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On the opposite end there is Java, which was made to help projects survive their developers and lower cost by rendering them as replaceable as possible. Yet, a big project full of spaghetti code written in Java would encounter the same fate if its main developers happened to quit en masse!

I agree with Paul Graham that conciseness is a fundamental characteristic of a language. But I never even tried to learn Lisp because I think readability and predictability are even more important… Languages like Elixir are on the right track IMHO, making simple things easy without trying to be too smart. Being functional and encouraging coding functionalities in independent processes help with reusability too, which is another bonus.

Aside from this, I think that the “let it crash” philosophy is better than defensive programming. Even the perfect static typing will never prevent internal errors as the hardware can fuck up too, so it’s better to acknowledge that and move on instead of dreaming about the perfect program proven with formal proofs that will miserably crash when it will enter an “impossible” state.

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Yep. That pie-in-the-sky dream of “they all can leave and the project will keep getting new features and bugfixes starting next week with the new team” almost never happens. But it’s one of the brain bugs of us the people (especially businessmen) – it’s an illusion that is so pleasant that we scream at whoever tries to ruin it. It’s still an illusion 99% of the time though.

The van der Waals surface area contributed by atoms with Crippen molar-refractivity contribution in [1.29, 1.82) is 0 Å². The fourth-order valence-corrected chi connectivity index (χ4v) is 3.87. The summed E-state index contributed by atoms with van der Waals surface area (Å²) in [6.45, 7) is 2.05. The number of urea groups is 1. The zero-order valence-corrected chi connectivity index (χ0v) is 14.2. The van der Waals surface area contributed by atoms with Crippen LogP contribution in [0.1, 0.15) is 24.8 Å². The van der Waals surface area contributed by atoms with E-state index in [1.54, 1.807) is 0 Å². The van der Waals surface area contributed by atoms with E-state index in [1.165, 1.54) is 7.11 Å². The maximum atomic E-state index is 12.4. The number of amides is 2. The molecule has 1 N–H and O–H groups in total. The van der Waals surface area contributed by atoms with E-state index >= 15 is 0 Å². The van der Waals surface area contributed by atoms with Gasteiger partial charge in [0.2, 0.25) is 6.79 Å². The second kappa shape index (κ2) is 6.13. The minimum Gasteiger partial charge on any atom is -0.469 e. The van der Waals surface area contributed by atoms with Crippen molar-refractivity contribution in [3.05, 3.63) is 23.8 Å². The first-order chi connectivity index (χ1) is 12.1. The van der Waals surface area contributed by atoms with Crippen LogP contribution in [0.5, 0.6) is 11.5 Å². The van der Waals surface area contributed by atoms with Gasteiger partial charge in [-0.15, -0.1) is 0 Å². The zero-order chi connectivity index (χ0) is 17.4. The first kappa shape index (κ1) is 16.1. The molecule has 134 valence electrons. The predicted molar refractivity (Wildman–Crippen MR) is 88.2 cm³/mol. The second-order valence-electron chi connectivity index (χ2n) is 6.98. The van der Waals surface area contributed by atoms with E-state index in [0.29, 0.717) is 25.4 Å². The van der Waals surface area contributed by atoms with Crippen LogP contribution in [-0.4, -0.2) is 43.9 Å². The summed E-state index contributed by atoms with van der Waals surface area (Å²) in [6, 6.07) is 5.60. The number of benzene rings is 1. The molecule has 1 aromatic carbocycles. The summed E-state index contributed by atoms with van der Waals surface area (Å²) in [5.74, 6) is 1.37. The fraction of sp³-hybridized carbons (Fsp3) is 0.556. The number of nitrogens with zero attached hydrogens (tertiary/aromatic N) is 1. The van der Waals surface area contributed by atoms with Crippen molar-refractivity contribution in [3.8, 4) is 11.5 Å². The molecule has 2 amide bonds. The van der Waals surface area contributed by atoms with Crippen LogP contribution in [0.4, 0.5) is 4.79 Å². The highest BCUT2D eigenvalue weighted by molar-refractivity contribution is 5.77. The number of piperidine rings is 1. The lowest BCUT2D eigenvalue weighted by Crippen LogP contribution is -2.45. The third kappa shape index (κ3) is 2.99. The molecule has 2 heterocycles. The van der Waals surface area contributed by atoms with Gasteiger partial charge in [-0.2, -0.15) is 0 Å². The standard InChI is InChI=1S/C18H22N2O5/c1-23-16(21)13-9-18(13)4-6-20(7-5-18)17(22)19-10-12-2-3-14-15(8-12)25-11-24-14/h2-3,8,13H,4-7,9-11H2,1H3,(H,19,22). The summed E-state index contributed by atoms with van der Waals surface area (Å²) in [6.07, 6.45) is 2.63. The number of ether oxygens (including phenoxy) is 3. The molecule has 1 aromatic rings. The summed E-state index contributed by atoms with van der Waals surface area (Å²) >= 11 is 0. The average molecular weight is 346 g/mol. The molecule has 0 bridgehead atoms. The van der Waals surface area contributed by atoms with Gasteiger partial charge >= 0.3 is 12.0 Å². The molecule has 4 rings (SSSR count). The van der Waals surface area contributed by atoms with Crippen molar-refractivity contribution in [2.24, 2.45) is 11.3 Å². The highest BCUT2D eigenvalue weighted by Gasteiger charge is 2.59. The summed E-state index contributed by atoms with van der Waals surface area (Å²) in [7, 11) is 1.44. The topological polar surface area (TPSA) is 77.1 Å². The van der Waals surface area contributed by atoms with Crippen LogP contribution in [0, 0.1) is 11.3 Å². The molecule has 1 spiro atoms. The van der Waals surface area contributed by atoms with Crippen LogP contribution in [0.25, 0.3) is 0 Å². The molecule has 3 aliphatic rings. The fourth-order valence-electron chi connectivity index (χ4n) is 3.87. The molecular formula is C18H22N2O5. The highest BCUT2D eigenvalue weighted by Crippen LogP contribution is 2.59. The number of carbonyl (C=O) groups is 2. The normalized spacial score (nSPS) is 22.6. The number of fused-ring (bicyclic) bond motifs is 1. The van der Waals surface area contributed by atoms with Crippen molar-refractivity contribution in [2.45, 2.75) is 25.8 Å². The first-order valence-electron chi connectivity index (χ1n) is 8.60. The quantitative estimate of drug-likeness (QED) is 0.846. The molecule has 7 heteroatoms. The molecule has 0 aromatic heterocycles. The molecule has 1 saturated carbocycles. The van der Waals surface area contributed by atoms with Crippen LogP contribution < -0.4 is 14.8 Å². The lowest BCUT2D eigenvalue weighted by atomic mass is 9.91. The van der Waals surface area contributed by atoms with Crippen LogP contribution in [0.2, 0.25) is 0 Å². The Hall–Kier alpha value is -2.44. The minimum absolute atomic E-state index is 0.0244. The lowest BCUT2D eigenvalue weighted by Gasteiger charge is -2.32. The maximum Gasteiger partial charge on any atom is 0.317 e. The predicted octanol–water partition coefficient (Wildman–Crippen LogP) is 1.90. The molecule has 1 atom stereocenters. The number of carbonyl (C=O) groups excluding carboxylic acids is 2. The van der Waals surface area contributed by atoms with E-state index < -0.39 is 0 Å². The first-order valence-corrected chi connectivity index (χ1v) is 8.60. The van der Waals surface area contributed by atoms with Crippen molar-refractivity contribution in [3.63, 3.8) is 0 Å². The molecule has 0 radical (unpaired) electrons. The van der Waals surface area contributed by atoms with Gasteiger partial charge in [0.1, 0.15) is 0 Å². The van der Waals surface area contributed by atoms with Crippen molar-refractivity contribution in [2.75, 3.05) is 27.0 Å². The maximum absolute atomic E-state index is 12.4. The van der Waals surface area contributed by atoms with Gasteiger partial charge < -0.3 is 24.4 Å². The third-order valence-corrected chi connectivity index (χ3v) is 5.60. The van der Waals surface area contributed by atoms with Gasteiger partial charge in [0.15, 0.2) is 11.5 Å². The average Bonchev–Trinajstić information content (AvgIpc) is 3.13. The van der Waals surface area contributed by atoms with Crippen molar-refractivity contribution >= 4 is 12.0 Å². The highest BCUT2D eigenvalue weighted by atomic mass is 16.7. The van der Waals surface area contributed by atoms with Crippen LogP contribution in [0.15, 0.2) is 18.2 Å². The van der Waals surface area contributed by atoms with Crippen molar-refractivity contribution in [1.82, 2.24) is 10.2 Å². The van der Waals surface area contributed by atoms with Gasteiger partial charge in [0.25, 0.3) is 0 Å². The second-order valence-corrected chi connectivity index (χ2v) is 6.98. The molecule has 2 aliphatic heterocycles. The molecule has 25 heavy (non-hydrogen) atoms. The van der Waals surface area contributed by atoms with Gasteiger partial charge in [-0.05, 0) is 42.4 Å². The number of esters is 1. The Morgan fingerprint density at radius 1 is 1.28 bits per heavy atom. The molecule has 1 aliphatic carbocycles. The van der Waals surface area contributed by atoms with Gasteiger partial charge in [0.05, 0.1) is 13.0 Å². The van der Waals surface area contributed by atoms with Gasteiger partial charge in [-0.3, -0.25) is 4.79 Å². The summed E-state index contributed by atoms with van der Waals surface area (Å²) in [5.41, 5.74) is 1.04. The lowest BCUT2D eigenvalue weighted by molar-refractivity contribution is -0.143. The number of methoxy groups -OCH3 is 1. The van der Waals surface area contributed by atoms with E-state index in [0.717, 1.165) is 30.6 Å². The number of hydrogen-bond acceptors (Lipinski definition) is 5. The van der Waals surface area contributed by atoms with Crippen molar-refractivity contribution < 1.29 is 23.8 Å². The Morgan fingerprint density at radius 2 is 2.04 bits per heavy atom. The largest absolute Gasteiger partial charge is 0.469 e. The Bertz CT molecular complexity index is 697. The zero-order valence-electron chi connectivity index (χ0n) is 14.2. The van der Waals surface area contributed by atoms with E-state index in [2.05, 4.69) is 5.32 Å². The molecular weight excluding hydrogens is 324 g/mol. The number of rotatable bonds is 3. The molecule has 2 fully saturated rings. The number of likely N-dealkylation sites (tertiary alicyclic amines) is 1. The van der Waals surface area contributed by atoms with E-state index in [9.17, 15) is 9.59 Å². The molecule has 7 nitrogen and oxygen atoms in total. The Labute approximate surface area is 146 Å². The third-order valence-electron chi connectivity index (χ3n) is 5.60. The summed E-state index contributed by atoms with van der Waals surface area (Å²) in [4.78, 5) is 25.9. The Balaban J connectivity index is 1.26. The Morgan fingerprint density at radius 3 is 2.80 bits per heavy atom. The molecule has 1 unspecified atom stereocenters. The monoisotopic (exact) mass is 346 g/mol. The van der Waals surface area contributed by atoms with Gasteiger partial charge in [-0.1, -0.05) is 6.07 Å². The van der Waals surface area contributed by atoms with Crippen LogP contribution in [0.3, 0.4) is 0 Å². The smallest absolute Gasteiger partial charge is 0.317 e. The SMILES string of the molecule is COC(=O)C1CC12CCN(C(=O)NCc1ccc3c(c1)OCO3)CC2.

Code is much more often read than written, so a language being concise helps hugely with that.

Well, Clojure is a very practical modern LISP. But the lack of the BEAM’s runtime guarantees ruins most languages for me.

Absolutely. Additionally, and for all the hate that fringier tech (like Elixir) has to endure on HN/Reddit, Elixir is still quite damn fast in many scenarios. I’ve lately crafted a Rust tool that is 45% faster than the Elixir tool I wrote before it when calculating a histogram on files as big as 1GB (although I am sure the Rust code can be made faster; however, most people do a task and move on so I’m rather sure many won’t spend more than a day on it so it’s still a fair comparison).

That very much depends on what is being done though. “Let it crash” is completely useless if you have a bug in your code that makes a process crash and get infinitely restarted. And if it only gets restarted N times then you now have a system that gave up on trying to run something. I agree that this philosophy can be applied quite well for many scenarios – DB pools and DB exceptions being a prominent example – but it’s also one of the things that people kind of believe will solve a lot of problems via magic. Which it cannot do.